The positives aren’t plentiful in Greg Norman’s world these days, unless you count the commensurate savings in Kool-Aid orders every time one of his hapless executives rushes out. LIV Golf’s schedule remains patchy just weeks before its start, no new player signings materialized, and the offseason program has brought none of the promised commercial frenzy among the teams. And these aren’t even the most pressing issues threatening LIV’s long-term survival.
More severe difficulties include: failure to sign enough quality players; failure to attract corporate sponsors; the failure to muster fan support that wasn’t made on a robot farm; failure to retain senior executives, three of whom unceremoniously resigned; and the fiasco of securing a broadcast deal, which left LIV debating paying The CW to air its action even after Fox Sports passed.
It takes a particularly powerful Kool-Aid to reframe it all as something other than insulting.
For those contemplating thinking outside the boundaries of golf, another LIV hazard—perhaps the most terrifying—is playing in a courtroom in the Northern District of California. This is where LIV filed an antitrust suit against the PGA Tour and where it contested the tour. The proceedings have turned into a curious stalemate as the round seeks to force discovery from Saudi Arabia’s Public Investment Fund, which funds LIV, and the fund’s governor, Yasser Al-Rumayyan.
The round argues that LIV is owned by the Saudi fund and that Al-Rumayyan is the league’s ultimate authority, making discovery from those parties key to his case. The Saudis were frantically trying to evade any discovery. The fund is claiming foreign sovereign immunity as one of the Saudi state agencies, while Al-Rumayyan submitted to the court an affidavit in which he said he would be subject to a 20-year prison sentence under Saudi law if he were to reveal classified information. Somewhere Salma Shehab crying on a river. She is the Saudi student who was sentenced to 34 years in prison in August for tweets critical of Al-Rumayyan’s friends in the regime.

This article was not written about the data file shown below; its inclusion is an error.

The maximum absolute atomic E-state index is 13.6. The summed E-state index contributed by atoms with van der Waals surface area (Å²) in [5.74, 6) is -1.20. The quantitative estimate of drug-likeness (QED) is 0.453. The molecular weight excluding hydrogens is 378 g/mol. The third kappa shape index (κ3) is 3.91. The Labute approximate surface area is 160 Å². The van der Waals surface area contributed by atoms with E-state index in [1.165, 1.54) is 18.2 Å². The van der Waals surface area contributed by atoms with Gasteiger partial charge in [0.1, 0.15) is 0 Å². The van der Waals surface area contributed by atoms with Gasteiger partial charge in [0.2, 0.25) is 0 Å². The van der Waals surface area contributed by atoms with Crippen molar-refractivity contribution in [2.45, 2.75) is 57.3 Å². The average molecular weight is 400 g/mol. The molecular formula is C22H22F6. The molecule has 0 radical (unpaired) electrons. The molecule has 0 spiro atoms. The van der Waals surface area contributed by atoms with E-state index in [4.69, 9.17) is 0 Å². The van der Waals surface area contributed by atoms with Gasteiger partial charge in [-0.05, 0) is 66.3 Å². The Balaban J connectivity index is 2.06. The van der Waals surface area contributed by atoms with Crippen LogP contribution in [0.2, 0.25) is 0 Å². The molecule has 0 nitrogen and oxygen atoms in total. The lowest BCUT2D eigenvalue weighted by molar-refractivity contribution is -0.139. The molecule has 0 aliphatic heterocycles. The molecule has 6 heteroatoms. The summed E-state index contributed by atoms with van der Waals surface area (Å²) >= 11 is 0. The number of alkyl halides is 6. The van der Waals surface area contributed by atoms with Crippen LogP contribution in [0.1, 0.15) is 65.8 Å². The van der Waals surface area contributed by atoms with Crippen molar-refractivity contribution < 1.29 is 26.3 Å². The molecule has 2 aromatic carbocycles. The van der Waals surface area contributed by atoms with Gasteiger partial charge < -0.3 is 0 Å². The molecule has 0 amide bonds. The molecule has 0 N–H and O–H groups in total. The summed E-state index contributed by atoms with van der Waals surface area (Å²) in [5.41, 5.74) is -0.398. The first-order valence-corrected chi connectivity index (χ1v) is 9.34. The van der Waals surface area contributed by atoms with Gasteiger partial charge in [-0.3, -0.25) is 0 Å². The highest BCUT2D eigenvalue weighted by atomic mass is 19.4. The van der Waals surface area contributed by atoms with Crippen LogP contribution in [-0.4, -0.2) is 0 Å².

PIF arguments are bevel. Having directed the LIV to sue against the monopoly—initially by 11 upstart players before later joining the lawsuit itself—the Saudis now claim they do not fall under the jurisdiction of the very courts they sought protection. As Professor Judy Balsam of Brooklyn Law School notes, there is an exception for “commercial activities” to sovereign immunity claims that grant court power based on the fund’s control of the LIV. That control is indisputable: At a January 13 hearing, it was revealed that the fund owns 93 percent of LIV and pays 100 percent of the costs associated with its events, making any defense laughable that it’s a mere bystander in the antitrust lawsuit. .
With LIV asking for expedited court action and promising Saudi cooperation, the judge will likely force discovery from Al-Rumayyan and his fund, a ruling that would have unappealing ramifications for LIV players who might hope to avoid making their affairs public to lawyers. The court may also draw negative conclusions from a Saudi refusal to comply – potentially damaging to LIV’s antitrust lawsuit. But cooperation in discovery – even if the court sets strict criteria – is a much worse option for the fund and Al-Rumayyan.
In the American legal system, discovery can be permissive to the point of intrusion, and comes with the risk of a crossfire. Former Raiders coach John Gruden was fired over racist and homophobic emails that were discovered while he was spotted in a workplace suit featuring the Washington captains. In this case, the discovery could expose to unwanted scrutiny both known and hidden investments by the Saudi fund. Even if discovery is limited to a golf ball, pulling strings could reveal the things the Saudis would rather protect.
For example, the LIV has become overtly politicized with its association with Donald Trump, staging events at the former president’s golf courses where he publicly exhorts PGA Tour players to “take money” from his Saudi partners. Scrutiny of the fund’s relationship with Trump would not be welcome in Riyadh and Palm Beach. Federal law prohibits foreign governments from attempting to influence the domestic politics of the United States, and exposes risks that shed light on the political nature of the Saudi fund’s investments.
The Public Investment Fund – which is controlled by Crown Prince Mohammed bin Salman – has invested $2 billion in a private equity firm owned by Jared Kushner, Trump’s son-in-law, despite the objections of his advisers. The fund’s advisers, McKinsey and Company, thought the LIV project unobligable, yet another $2 billion was burned there. If the Saudi fund is making investments that are irrational in economic terms, the discovery may reveal motives based not in profit or mathematical laundry, but in politics.
The concept of “buyer’s remorse” is often overlooked in reference to LIV players who may miss out on legitimate competition or regret the reputational damage done with signing. It may now be more relevant in regards to LIV financiers, who find themselves in a legal quagmire of their own making.
The extent to which Al-Rumayyan and his fund cooperate with the proceedings in the Northern District of California will have an enormous impact on LIV’s lawsuit against the PGA Tour. The degree to which they fear scrutiny can have a critical impact on LIV’s entire existence. Judge Beth Labson Freeman has set a January 2024 trial date for the antitrust case. It has always been a very optimistic schedule, but the Saudis’ delaying tactics — and their intent not to make their wealth fund dealings public — raises the question of what will be left to sue a year from now.